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Tempeh is one of the most popular type of fermented food. Tempeh is a traditional soy product originating from Indonesia. It is made by a natural culturing and controlled fermentation process that binds soybeans into a cake form.Tempeh is a fermented product made from soybeans that have been soaked and cooked to soften them (Astuti, 2000).
The name of Tempeh came from Indonesian word referring collectively to a variety of fermented foods that are typically tender-cooked legumes bounded together by a dense mycelium of fragrant white Rhizopus Oligosprus mold into compact cakes shape (Ko and Hesseltine 1979). Rhizopus oligosporus is the main microorganism plays important role in fermentation process. Besides fungi, other microorganisms may also participate in tempe fermentation process (Barus et al., 2008). The use of Rhizopus Oligosprus bacteria as a tempeh starter in Indonesia may have been due to its better adaptation towards Indonesian climate.
Tempeh was a very unique food among major traditional soy foods in that it is the only one that did not originated in China or Japan. It was originated in Indonesia, almost certainly in Central or East Java, almost certainly prior to 1800, and perhaps as long ago as a thousand years or more. Tempeh also originated from several centuries ago on the island of Java, in today’s Indonesia. In Indonesia too, Tempeh processing could be the oldest food technology in the history of Javanese people. Tempeh might have been introduced by the Chinese who are making a similar product, soybean koji, which are dehulled soybeans fermented with Aspergillus molds..
Meanwhile, much early research and publication was done by a Dutch scientists, in Dutch. Furthermore, Tempeh was officially produced for commercial purpose in Europe in year between 1946 and 1959 and by 1984 there were already 18 Tempeh companies developed in Europe. The earliest known reference to tempeh in the United States was made by Stahel in 1946. Extensive research work on tempeh began in the early 1960s at Cornell University (under Dr. Steinkraus) and at the USDA Northern Regional Research Center (under Dr. C.W. Hesseltine and Dr. H.L. Wang).
In fact, America’s first commercial tempeh was produced in 1961 by Indonesian immigrants, and the first commercial production by a Caucasian started in year 1975. The earliest known reference to tempeh in Japan was introduced by Nakazawa in 1928. Starting in 1983, with the soymilk boom in full swing, Japanese food companies have started to make tempeh in larger quantities to fullfill people’s need at that time.
Tempeh was originated on the island of Java at least several centuries ago. During that time, the people of Java neither had a formal training in microbiology nor chemistry but they have achieved to develope a remarkable family of fermented foods called Tempeh. In general, tempeh is produced by small scale at home industries with poorly controlled fermentation process that causes the variation of tempeh flavours, for example bitter taste often appears in tempeh (Barus et al., 2008).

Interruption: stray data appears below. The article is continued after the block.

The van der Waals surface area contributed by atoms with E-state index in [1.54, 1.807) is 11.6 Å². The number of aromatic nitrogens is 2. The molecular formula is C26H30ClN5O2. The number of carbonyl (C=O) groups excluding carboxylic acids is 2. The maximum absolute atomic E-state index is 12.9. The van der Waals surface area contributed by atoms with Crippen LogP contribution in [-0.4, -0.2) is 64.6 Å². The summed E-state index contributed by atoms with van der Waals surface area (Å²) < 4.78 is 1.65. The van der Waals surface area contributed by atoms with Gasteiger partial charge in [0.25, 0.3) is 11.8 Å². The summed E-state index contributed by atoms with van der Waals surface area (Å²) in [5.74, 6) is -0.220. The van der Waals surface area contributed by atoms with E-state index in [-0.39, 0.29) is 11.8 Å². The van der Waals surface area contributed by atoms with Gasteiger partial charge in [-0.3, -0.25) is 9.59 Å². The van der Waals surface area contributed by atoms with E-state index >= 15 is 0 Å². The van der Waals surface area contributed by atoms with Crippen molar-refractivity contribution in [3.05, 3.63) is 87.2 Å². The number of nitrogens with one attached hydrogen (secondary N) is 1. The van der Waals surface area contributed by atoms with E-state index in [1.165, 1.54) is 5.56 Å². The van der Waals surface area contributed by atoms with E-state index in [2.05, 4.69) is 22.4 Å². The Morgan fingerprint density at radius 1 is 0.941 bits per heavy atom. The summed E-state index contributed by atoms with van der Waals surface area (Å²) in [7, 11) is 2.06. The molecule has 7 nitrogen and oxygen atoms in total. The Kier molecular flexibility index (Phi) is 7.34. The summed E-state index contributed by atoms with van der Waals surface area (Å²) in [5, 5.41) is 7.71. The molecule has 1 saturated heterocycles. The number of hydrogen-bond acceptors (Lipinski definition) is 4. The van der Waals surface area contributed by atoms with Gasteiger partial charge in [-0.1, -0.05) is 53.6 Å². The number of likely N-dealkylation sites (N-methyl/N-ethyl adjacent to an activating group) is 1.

Today we might call these products meat analogs, since they have much the same texture, flavor, and high protein content as various flesh foods. The people also learned to make Tempeh from oilseed presscakes where the source was from protein-rich cakes left after pressing the oil from oilseeds such as peanuts or coconuts, okara (the soy pulp remaining after making soymilk or tofu), and other agricultural wastes, whose high fiber content and relative indigestibility make them otherwise suited only for livestock feeds. To European, the earliest reference to Tempeh appeared in 1875 in a Javanese-Dutch dictionary. In the 1970s, the banana leaf that was used as a container for the production of Tempeh was replaced by the use of plastic bags packaging.
In Europe, Tempeh is also known through the Dutch who once colonized Indonesia. In 1895 the Dutch microbiologist and chemist Prinsen Geerligs made the first attempt to identify the Tempeh mold. The first Tempeh companies in Europe were developed in the Netherlands by immigrants from Indonesia that have further knowledges regarding the correct techniques in producing high quality Tempeh.
1) Austuti, M., A. Meliala, F.S. Dalais and M.L. Wahlqvist, 2000. Tempe, a nutritious and healthy food from Indonesia. Asia Pasific Journal of Clinical Nutrition, 9:322-325
2) KO Swan, D. and C.W. Hesseltine, 1979. Tempe and related foods. Economic Microbiology, 4: 115-140.
3) Barus, T., Suwanto, A., Wahyudi, A. T. and Wijaya, H.2008. Role of bacteria in tempe bitter taste formation;microbiological and molecular biological analysis based on 16S rRNA gene. Microbiology Indonesia 2: 17-21.
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